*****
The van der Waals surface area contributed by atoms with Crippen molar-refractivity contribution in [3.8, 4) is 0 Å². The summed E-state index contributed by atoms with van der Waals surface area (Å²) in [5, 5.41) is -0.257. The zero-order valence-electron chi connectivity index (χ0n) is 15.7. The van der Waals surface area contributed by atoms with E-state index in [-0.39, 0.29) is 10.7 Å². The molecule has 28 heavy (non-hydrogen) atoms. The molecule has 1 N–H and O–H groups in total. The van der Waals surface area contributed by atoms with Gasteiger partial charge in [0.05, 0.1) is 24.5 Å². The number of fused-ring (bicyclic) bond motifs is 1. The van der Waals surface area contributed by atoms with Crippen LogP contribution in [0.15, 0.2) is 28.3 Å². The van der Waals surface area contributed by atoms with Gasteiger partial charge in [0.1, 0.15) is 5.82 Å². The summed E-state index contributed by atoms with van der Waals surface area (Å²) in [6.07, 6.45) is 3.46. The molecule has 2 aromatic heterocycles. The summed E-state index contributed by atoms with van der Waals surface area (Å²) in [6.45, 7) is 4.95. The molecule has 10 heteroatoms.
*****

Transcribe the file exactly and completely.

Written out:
The van der Waals surface area contributed by atoms with Crippen molar-refractivity contribution in [3.8, 4) is 0 Å². The summed E-state index contributed by atoms with van der Waals surface area (Å²) in [5, 5.41) is -0.257. The zero-order valence-electron chi connectivity index (χ0n) is 15.7. The van der Waals surface area contributed by atoms with E-state index in [-0.39, 0.29) is 10.7 Å². The molecule has 28 heavy (non-hydrogen) atoms. The molecule has 1 N–H and O–H groups in total. The van der Waals surface area contributed by atoms with Gasteiger partial charge in [0.05, 0.1) is 24.5 Å². The number of fused-ring (bicyclic) bond motifs is 1. The van der Waals surface area contributed by atoms with Crippen LogP contribution in [0.15, 0.2) is 28.3 Å². The van der Waals surface area contributed by atoms with Gasteiger partial charge in [0.1, 0.15) is 5.82 Å². The summed E-state index contributed by atoms with van der Waals surface area (Å²) in [6.07, 6.45) is 3.46. The molecule has 2 aromatic heterocycles. The summed E-state index contributed by atoms with van der Waals surface area (Å²) in [6.45, 7) is 4.95. The molecule has 10 heteroatoms.